Florida Panther

National Wildlife Refuge - Florida

The Florida Panther National Wildlife Refuge is located twenty miles east of Naples, in the upper segment of the Fakahatchee Strand of the Big Cypress Swamp. It is north of I-75 and west of SR 29. The Florida panther is the only cougar species found east of the Mississippi River. In all, less than 100 panthers use the area, with fewer than a dozen passing through the refuge each month. To protect the panther and other endangered inhabitants, general public use is only available at the southeast corner of the refuge, on designated hiking trails. All other areas can only be seen by way of limited tours.

location

maps

Official Visitor Map of Big Cypress National Preserve (NPres) in Florida. Published by the National Park Service (NPS).Big Cypress - Visitor Map

Official Visitor Map of Big Cypress National Preserve (NPres) in Florida. Published by the National Park Service (NPS).

brochures

Safety Tips brochure for Florida Panther National Wildlife Refuge (NWR) in Florida. Published by the U.S. Fish & Wildlife Service (USFWS).Florida Panther - Safety Tips

Safety Tips brochure for Florida Panther National Wildlife Refuge (NWR) in Florida. Published by the U.S. Fish & Wildlife Service (USFWS).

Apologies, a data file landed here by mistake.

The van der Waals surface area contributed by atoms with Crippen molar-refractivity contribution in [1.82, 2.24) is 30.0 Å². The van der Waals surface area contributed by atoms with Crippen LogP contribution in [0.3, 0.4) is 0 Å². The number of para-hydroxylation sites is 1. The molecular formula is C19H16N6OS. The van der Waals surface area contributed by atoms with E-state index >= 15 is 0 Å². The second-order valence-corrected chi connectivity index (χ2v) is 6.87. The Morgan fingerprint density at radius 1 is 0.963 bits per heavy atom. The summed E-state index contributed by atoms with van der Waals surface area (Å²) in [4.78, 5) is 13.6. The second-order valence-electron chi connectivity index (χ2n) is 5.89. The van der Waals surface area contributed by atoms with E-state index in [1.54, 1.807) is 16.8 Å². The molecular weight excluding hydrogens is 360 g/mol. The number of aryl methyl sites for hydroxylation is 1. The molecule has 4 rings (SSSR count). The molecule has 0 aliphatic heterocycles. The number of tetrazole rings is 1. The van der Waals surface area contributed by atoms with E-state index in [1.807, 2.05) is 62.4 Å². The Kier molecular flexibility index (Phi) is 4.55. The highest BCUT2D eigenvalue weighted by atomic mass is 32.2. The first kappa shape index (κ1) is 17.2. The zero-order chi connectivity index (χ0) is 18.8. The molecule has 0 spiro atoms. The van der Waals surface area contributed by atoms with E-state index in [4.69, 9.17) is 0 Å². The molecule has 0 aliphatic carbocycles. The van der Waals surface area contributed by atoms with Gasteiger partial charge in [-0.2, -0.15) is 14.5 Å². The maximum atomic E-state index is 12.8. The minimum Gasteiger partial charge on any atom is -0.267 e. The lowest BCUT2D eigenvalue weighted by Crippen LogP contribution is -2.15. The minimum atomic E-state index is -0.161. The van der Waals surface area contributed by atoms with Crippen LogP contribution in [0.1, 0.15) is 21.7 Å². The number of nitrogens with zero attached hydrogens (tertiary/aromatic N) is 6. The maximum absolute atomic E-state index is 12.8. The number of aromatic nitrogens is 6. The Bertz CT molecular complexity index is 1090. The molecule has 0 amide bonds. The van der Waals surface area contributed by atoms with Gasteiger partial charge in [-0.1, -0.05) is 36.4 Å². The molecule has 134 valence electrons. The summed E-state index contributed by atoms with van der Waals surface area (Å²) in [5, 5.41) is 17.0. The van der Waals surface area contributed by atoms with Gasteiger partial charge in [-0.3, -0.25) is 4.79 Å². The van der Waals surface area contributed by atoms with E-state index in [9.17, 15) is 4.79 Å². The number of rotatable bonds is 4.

Hiking Trail Map of Florida Panther National Wildlife Refuge (NWR) in Florida. Published by the U.S. Fish & Wildlife Service (USFWS).Florida Panther - Hiking Trail Map

Hiking Trail Map of Florida Panther National Wildlife Refuge (NWR) in Florida. Published by the U.S. Fish & Wildlife Service (USFWS).

Florida Panther NWR https://www.fws.gov/refuge/florida_panther/ https://en.wikipedia.org/wiki/Florida_Panther_National_Wildlife_Refuge The Florida Panther National Wildlife Refuge is located twenty miles east of Naples, in the upper segment of the Fakahatchee Strand of the Big Cypress Swamp. It is north of I-75 and west of SR 29. The Florida panther is the only cougar species found east of the Mississippi River. In all, less than 100 panthers use the area, with fewer than a dozen passing through the refuge each month. To protect the panther and other endangered inhabitants, general public use is only available at the southeast corner of the refuge, on designated hiking trails. All other areas can only be seen by way of limited tours.

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